Issue Date September 25, 2009 Audit Report Number 2009-LA-1021 TO: K.J. Brockington, Director, Los Angeles Office of Public Housing, 9DPH FROM: Joan S. Hobbs, Regional Inspector General for Audit, Region IX, 9DGA SUBJECT: The Housing Authority of the City of Eloy Lacked Capacity to Administer Its Recovery Act Capital Fund Grant Without Outside Assistance HIGHLIGHTS What We Audited and Why We performed a capital fund administrative capacity review of the Housing Authority of the City of Eloy (Authority) because, despite the Authority’s persistent management problems, the U.S. Department of Housing and Urban Development (HUD) awarded it a Public Housing Capital Fund grant of $113,672 under the American Recovery and Reinvestment Act of 2009 (Recovery Act). Our objective was to determine whether the Authority had sufficient capacity to administer its Recovery Act Public Housing Capital Fund grant in accordance with applicable rules and regulations. What We Found The Authority did not, by itself, have the capacity to administer its Recovery Act Public Housing Capital Fund grant in accordance with applicable rules and regulations. HUD’s Office of Public Housing had rated the Authority as troubled for years, and despite intensive technical assistance from HUD, the Authority had been unable to establish sound operational and financial management. To address the Authority’s inability to recover from its troubled status, HUD sought to establish an agreement for management assistance between the Authority and the Housing and Community Development Department for the City of Tucson (Tucson housing department). The Tucson housing department tentatively agreed, but in mid September, 2009, HUD notified OIG that the Tucson housing department planned to decline participation due to staff changes. In addition to its effort to augment the Authority’s overall management capacity, HUD was facilitating a partnership between the Authority and a nonprofit organization to provide needed capacity to administer Recovery Act projects. Without the proposed additional capacity that would be provided by the management agreement and the nonprofit partnership, the Recovery Act capital fund grant for the Authority would be at risk for waste, fraud, and abuse. What We Recommend We recommend that HUD approve a management assistance agreement for the Authority as quickly as possible, require a partnership agreement or contract that would provide additional capacity to manage the Recovery Act grant, and closely monitor all Recovery Act expenditures and deadlines. For each recommendation without a management decision, please respond and provide status reports in accordance with HUD Handbook 2000.06, REV-3. Please furnish us copies of any correspondence or directives issued because of the audit. Auditee’s Response We provided the Authority a discussion draft report on September 03, 2009, and an exit conference with the appropriate officials was waived on September 24, 2009. A response to the report was not provided by the City of Eloy. We provided the auditee the final report on September 25, 2009. 2 TABLE OF CONTENTS Background and Objective 4 Results of Audit Finding: The Authority Lacked Management Capacity to Administer Its 5 Recovery Act Capital Fund Grant Without Outside Assistance Scope and Methodology 8 Internal Controls 9 Follow-up on Prior Audits 10 Appendices A. Schedule of Funds to Be Put to Better Use 11 B. Criteria 12 3 BACKGROUND AND OBJECTIVE The Housing Authority of the City of Eloy (Authority) is a small public housing authority with 50 public housing units, 159 Section 8 vouchers, and an operating staff of four. For fiscal year 2008, the Authority was funded as shown in the following table. Public housing operating subsidy $163,210 Housing Choice Voucher program $742,322 Public Housing Capital Fund program $ 89,803 Total $995,335 The Public Housing Capital Fund program began in fiscal year 2000 and distributes funds annually based on a formula to all public housing authorities regardless of size. The purpose of the program is for the development, financing, and modernization of public housing developments and for management improvements. The funds may not be used for luxury improvements, direct social services, costs funded by other U.S. Department of Housing and Urban Development (HUD) programs, and ineligible activities as determined by HUD on a case- by-case basis. For fiscal year 2009, the Authority was one of 15 Arizona public housing authorities that received additional capital grant funds under the American Recovery and Reinvestment Act of 2009 (Recovery Act). On March 18, 2009, HUD informed the Authority that it had approved the Recovery Act capital fund grant in the amount of $113,672. The Authority has a long history of mismanagement, and HUD’s Office of Public Housing has rated one or more of the Authority’s programs as troubled since 2002. Among other monitoring efforts, since June 2007 HUD has required the Authority to obtain HUD approval before all expenditures—excluding items involving emergency repairs that may affect the health and safety of the residents. As a result of the long-standing troubled rating, problems with financial management, and the termination of the former executive director, HUD’s Office of Inspector General (OIG) opened an audit of the Authority in 2007. The audit report (number 2008-LA-1009, issued May 5, 2008) found that the Authority did not have adequate internal controls to safeguard assets and ensure compliance with HUD’s requirements and made five recommendations. As of August 2009, recommendation 1C of the audit report remained open. The original recommendation required HUD to conduct on-site monitoring until it determined that (1) the Authority was operating with adequate management and financial controls, (2) the board of commissioners was fully performing its fiduciary responsibilities, and (3) the Authority’s financial condition was sound. Our objective was to determine whether the Authority had sufficient capacity to administer the Public Housing Capital Fund grant it will receive under the Recovery Act. 4 RESULTS OF AUDIT Finding 1: The Authority Lacked Management Capacity to Administer Its Recovery Act Capital Fund Grant Without Outside Assistance The Authority had not resolved long-standing management problems despite intensive monitoring and technical assistance by HUD’s Office of Public Housing. At the time of our review, the position of executive director was vacant, and the newly appointed board of commissioners was not functioning effectively. In July 2009, HUD officials sought to establish a management agreement with the Housing and Community Development Department for the City of Tucson (Tucson housing department). Under such an agreement, the Tucson housing department would provide management oversight to ensure effective internal controls and operations at the Authority; however, in mid September, 2009, HUD notified OIG that the Tucson housing department was unable to participate due to staff changes. Without the additional management capacity, the Recovery Act capital fund grant of $113,672 awarded to the Authority would be at risk for waste, fraud, and abuse. The Authority Was Unable to Resolve Management Problems HUD’s Office of Public Housing rated the Authority troubled for the fiscal years 2002 through 2007 because of low scores under the financial and management sections of HUD’s Public Housing Assessment System. In addition, HUD rated the Authority ―capital fund troubled‖ because it routinely used its capital grant funds to cover ineligible expenses. OIG issued an audit report in May 2008 that recommended major management improvements. Later that year, a new board of commissioners (board) took over, and all Authority staff was replaced. Despite good intentions, technical assistance from HUD, and some improvement in operations, the new board continued to experience problems. Specifically, the new board was unable to recruit and retain a qualified executive director and, with the director position vacant, it could not manage day-to-day operations regarding maintenance and upkeep of its public housing units, let alone manage the capital fund program. For example, the board delayed its approval of purchase orders needed for rehabilitation of five public housing units that had been vacant since May 2009. Further, the Authority’s staff did not have the knowledge or experience needed to create a scope of work for a large capital fund project. Finally, revisions to the Authority’s procurement policy to conform with Recovery Act requirements had not yet been approved by the board. All of these issues raised questions regarding the Authority’s ability to manage additional capital fund projects with its Recovery Act grant. 5 During our review, HUD determined that it was unable to close OIG’s 2008 recommendation to conduct on-site monitoring until the management problems were fully resolved by the target date. On the July 31, 2009, target date, HUD and OIG agreed to revise recommendation 1C and moved the deadline to October 9, 2009. The revised management decision stated that, due to recent management and board changes, HUD and the Authority had agreed that the Authority would be better served if it was managed by another housing agency. The Authority would provide documentation in the form of a written statement that its programs would be administered by another housing agency with an acceptable performance record as determined by HUD. This change would ensure that adequate management and financial controls would be established for the Authority’s programs and the board would exercise appropriate oversight of financial and program decisions. The Authority Was in Transition To address the revised OIG audit recommendation, HUD proposed that the Authority establish a management agreement with the Tucson housing department, which operates public housing and Housing Choice Voucher programs for the City of Tucson. The Tucson housing department tentatively agreed; however, as of September, 2009, HUD notified OIG that the Tucson housing department was unable to participate due to staff changes. Meanwhile, the Authority’s board members resigned or were terminated in July, and the City of Eloy council members were temporarily appointed to serve on the Authority’s board. The Eloy city manager was temporarily appointed as interim executive director. The Mayor of the City of Eloy has agreed to let another public housing agency manage the Authority. The Recovery Act gave the Secretary of HUD discretion regarding the allocation of the capital fund grant funds to troubled housing authorities. Accordingly, HUD issued guidance stipulating that public housing authorities that are troubled under the Public Housing Assessment System and receive Recovery Act capital fund grants are subject to additional monitoring and oversight by HUD and its agents/contractors as deemed appropriate and necessary to ensure the proper use of Recovery Act grant funds (see criteria in appendix C). A Proposed Partnership Would Provide Additional Oversight for Recovery Act Projects Without additional management expertise, the Authority did not have the capacity to manage or administer the Recovery Act funds in accordance with applicable HUD rules and regulations. In recognition of the Authority’s challenges to effective use of its Recovery Act grant, HUD officials sought to facilitate a partnership between the Authority and a nonprofit organization to manage Recovery Act projects. As of July 2009, the Authority was working to establish a partnership with the nonprofit agency 6 Community Action Human Resources Agency (Community Action) to use the Authority’s Recovery Act capital fund grant for the upgrade and weatherization of 26 public housing units. Community Action received U.S. Department of Energy Recovery Act funds1 that could also be used to weatherize the public housing units. HUD and the U.S. Department of Energy entered into a memorandum of understanding that would streamline the eligibility process for the recipients of the weatherization grants. The partnership would benefit the Authority because Community Action could assist with the project management and also help to ensure that HUD and Recovery Act requirements would be met. Moreover, Community Action successfully partnered with another Arizona housing authority for a similar project that was recently completed. Although each agency would be responsible for its portion of the upgrade and/or weatherization work, Community Action had taken the lead for completing the administrative tasks, including writing the scope of work and administering all bidding and contracting functions. In addition, Community Action planned to provide the oversight of all rehabilitation work. Conclusion Unless the Authority enters into a documented agreement with another housing authority that can provide administrative capacity, the Authority’s Recovery Act capital fund grant will be at risk for waste, fraud, and abuse. In addition, the Authority could have difficulty meeting the requirements and goals of the Recovery Act without the proposed partnership with a nonprofit that would provide administrative expertise for the proposed project. HUD will need to closely monitor the Authority to ensure that the proposed additional capacity is effectively implemented. Recommendations We recommend that the Director, Los Angeles Office of Public Housing, 1A. Review and, if appropriate, approve a management agreement with another housing authority or management entity as quickly as possible and if such an arrangement cannot be achieved, identify an alternative source of outside management assistance for the Authority. 1B. Require the Authority to partner or solicit for contractual services with another entity that will provide administrative expertise for the Recovery Act projects. 1C. Closely monitor the Authority and/or its responsible entity to ensure compliance with Recovery Act deadline and expenditure requirements. 1 The U.S. Department of Energy provided the funds to the State of Arizona, which, in turn, approved the allocation of Recovery Act funds to Community Action through the State’s Department of Commerce. 7 SCOPE AND METHODOLOGY The period covered by the audit was March 1 through August 30, 2009. Our review was performed at the Authority’s office at 100 West Phoenix Avenue in Eloy, Arizona, and at the HUD Phoenix Field Office. We performed our audit work from May 28 through August 12, 2009. To perform our audit, we Reviewed applicable laws and regulations, other guidance issued by HUD, and Office of Management and Budget circulars; Reviewed the Authority’s procurement policies and procedures; Reviewed HUD monitoring reports; Inspected five vacant public housing units; Interviewed staff from HUD’s Office of Public Housing – Phoenix, Authority staff members, the Authority’s board chair and one other board member, and a representative of Community Action; and Reviewed a prior HUD OIG audit report. We limited our review to an understanding of the Authority’s administrative capacity for procurement and capital project planning/oversight and examined a few procurement transactions to determine whether policies and controls were followed. We conducted the audit in accordance with generally accepted government auditing standards. Those standards require that we plan and perform the audit to obtain sufficient, appropriate evidence to provide a reasonable basis for our findings and conclusions based on our audit objective. We believe that the evidence obtained provides a reasonable basis for our findings and conclusions based on our audit objective. 8 INTERNAL CONTROLS Internal control is an integral component of an organization’s management that provides reasonable assurance that the following objectives are achieved: Program operations, Relevance and reliability of information, Compliance with applicable laws and regulations, and Safeguarding of assets and resources. Internal controls relate to management’s plans, methods, and procedures used to meet its mission, goals, and objectives. They include the processes and procedures for planning, organizing, directing, and controlling program operations as well as the systems for measuring, reporting, and monitoring program performance. Relevant Internal Controls We determined that the following internal controls were relevant to our audit objective: Administering the program’s operations in compliance with applicable laws and regulations. We assessed the relevant controls identified above. A significant weakness exists if internal controls do not provide reasonable assurance that the process for planning, organizing, directing, and controlling program operations will meet the organization’s objectives. Significant Weaknesses Based on our review, we believe that the following item is a significant weakness: The Authority did not have adequate internal controls to reasonably ensure compliance with the Public Housing Capital Fund grant program requirements. 9 FOLLOW-UP ON PRIOR AUDITS Housing Authority of the City of Eloy HUD OIG Report 2008-LA-1009 HUD OIG issued an audit report on the Authority (2008-LA-1009) in May 2008. The audit found that the Authority did not have adequate internal controls to safeguard assets and ensure compliance with HUD’s public housing and Section 8 program requirements. As of August 2009, recommendation 1C, addressed to the Director of HUD’s Los Angeles Office of Public Housing, remained open. 1C Conduct on-site monitoring of the Authority’s operations until HUD determines that The Authority is operating with adequate management and financial controls, The members of the board of commissioners are fully performing their fiduciary responsibilities, and The Authority’s financial condition is sound. In its management decision, HUD established a target date of July 31, 2009, for completion of the corrective action for recommendation 1C. During the past few months, it became apparent to HUD that the Authority would not achieve the goals under recommendation 1C by the deadline. On July 31, 2009, HUD and OIG agreed to revise the recommendation and moved the action target date from July 31 to October 9, 2009. The revised recommendation stated that due to recent management and board changes, both HUD and the Authority had agreed that the Authority would be better served if it was managed by another housing agency. The Authority will provide documentation in the form of a written statement that its programs will be administered by another public housing agency with an acceptable performance record as determined by HUD. This change will ensure that adequate management and financial controls will be established for the Authority’s programs and the board of commissioners will exercise appropriate oversight of financial and program decisions. 10 APPENDICES Appendix A SCHEDULE OF FUNDS TO BE PUT TO BETTER USE Recommendation Funds to be put number to better use 1/ 1A $113,672 1/ Recommendations that funds be put to better use are estimates of amounts that could be used more efficiently if an OIG recommendation is implemented. These amounts include reductions in outlays, deobligation of funds, withdrawal of interest, costs not incurred by implementing recommended improvements, avoidance of unnecessary expenditures noted in preaward reviews, and any other savings that are specifically identified. 11 Appendix B CRITERIA 1. Office of Management and Budget M-09-15: Updated Implementing Guidance for the American Recovery and Reinvestment Act of 2009 Section 6.4 states that the terms and conditions, beyond standard practice, that must be included in contract agreements under the Recovery Act include buy American requirements for construction material, reporting requirements, U.S. Government Accountability Office/Office of Inspector General access, and whistleblower protection. Section 6.5 states that agencies already have in place processes and procedures to continuously monitor and improve the effectiveness of internal controls associated with their programs. In light of the Administration’s commitment to high levels of accountability and transparency, special attention should be given to maintaining strong internal controls over the Recovery Act program funds. 2. American Recovery and Reinvestment Act [ARRA] - Appendix A: ARRA Funding and Requirements ―The purpose of the [Recovery] Act with regard to the Public Housing Capital Fund is to carry out capital and management activities for Public Housing agencies. Public Housing agencies shall obligate 100 percent within one year, expend at least 60 percent within two years, and expend 100 percent within three years.‖ 3. American Recovery and Reinvestment Act: Department of Housing and Urban Development: Draft Program Recovery Plan Public Housing Capital Fund (Formula) ―PHAs [public housing agency] will give priority consideration to the rehabilitation of vacant rental units and prioritize projects that are already underway or included in the five year Capital Fund plans. Specific activities are those eligible under the Capital Fund, which include physical improvements such as new building systems (heat, water and electrical), structural systems (roofs and exteriors) and other renovation and rehabilitation work that corrects building deficiencies and improves living conditions for public housing residents. ―PHAs are expected to also undertake activities resulting in improved energy efficiency, reduced energy costs, and a lower carbon footprint. Activities include the use of Energy Star labeled appliances, weatherization, and the use of fuel efficient heating and air conditioning systems.‖ 4. HUD Public and Indian Housing Notice 2009-12 (HA), March 18, 2009 VI. Important Recovery Act Requirements 12 Use of Funds ―PHAs must use these funds on Capital Fund eligible activities currently identified in either their Annual Statement or Five-Year Action Plan. These funds are available to address deferred maintenance needs, including … replacement of obsolete and equipment with energy efficient systems and equipment that reduces consumption.‖ Troubled PHAs ―PHAs that are PHAS troubled under the Public Housing Assessment System (PHAS) will be subject to additional monitoring and oversight by HUD as deemed necessary to ensure proper use of the Capital Funds received under the Recovery Act….‖ 13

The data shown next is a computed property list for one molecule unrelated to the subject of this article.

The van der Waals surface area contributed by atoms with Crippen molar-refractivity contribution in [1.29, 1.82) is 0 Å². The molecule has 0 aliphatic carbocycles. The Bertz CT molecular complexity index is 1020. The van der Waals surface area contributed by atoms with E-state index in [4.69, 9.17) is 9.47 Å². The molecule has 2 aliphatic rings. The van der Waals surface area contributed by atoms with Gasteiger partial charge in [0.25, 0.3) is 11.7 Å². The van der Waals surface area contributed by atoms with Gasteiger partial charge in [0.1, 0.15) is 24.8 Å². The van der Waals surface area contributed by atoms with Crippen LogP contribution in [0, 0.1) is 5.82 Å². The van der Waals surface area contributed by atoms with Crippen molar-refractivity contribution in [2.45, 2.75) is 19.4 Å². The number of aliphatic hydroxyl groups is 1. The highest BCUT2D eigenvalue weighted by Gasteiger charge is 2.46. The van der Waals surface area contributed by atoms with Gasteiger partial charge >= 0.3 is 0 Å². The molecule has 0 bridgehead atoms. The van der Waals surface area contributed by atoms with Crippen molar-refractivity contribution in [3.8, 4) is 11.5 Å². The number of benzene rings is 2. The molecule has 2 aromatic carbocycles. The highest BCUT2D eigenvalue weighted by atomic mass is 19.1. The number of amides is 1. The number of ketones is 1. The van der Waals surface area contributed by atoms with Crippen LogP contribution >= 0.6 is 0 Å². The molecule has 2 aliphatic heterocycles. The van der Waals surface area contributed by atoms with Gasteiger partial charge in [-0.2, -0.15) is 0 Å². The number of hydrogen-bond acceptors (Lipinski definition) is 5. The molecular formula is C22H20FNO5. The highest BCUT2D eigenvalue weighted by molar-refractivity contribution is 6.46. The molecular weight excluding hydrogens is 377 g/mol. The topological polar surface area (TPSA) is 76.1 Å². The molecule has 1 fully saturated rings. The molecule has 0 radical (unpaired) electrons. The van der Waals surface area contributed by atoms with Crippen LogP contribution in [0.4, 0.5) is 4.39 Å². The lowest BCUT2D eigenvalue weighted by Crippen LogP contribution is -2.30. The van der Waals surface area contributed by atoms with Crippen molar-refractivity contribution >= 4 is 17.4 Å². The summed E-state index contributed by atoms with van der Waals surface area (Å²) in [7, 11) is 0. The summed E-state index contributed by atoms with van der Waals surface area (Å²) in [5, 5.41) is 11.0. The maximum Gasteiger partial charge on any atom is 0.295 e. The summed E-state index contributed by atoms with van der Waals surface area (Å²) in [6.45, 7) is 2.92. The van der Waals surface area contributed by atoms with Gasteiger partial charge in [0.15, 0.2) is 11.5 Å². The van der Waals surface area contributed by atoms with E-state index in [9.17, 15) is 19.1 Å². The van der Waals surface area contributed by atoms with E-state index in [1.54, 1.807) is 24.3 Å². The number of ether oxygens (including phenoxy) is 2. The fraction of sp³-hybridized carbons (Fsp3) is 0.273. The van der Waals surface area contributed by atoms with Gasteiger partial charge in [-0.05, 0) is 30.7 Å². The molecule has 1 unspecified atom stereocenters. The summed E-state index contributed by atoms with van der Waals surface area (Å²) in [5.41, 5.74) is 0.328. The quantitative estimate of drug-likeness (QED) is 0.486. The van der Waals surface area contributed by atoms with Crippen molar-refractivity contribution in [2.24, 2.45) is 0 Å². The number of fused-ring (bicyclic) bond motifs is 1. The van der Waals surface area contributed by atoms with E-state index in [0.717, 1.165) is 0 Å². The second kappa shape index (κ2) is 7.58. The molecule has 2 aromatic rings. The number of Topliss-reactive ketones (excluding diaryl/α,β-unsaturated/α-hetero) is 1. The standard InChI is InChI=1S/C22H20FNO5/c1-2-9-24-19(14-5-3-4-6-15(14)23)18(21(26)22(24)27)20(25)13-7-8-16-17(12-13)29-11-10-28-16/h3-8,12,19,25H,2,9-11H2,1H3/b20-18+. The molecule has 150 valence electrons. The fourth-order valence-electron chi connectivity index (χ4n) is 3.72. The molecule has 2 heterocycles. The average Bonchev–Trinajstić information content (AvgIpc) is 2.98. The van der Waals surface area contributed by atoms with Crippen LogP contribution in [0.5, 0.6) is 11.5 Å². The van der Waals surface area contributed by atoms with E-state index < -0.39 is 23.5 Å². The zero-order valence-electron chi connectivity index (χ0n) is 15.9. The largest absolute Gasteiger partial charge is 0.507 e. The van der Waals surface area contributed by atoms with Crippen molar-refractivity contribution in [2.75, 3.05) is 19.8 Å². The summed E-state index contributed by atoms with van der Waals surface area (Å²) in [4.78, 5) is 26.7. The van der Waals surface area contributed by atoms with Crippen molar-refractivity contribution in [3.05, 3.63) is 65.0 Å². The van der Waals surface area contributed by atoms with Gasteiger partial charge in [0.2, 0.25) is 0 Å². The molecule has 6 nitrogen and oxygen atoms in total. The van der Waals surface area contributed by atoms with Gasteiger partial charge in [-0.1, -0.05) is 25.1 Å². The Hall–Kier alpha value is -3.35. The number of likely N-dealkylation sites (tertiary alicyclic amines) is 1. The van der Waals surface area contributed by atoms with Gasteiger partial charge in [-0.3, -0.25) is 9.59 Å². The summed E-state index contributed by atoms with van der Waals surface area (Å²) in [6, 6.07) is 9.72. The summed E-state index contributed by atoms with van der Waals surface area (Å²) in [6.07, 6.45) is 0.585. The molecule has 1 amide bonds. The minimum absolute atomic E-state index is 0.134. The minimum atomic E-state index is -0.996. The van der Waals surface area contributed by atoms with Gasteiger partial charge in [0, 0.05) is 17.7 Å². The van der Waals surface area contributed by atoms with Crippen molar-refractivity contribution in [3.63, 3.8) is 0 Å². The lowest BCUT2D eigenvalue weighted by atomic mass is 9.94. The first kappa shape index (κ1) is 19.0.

The Housing Authority of the City of Eloy Lacked Capacity to Administer Its Recovery Act Capital Fund Grant Without Outside Assistance
Published by the Department of Housing and Urban Development, Office of Inspector General on 2009-09-25.
Below is a raw (and likely hideous) rendition of the original report. (PDF)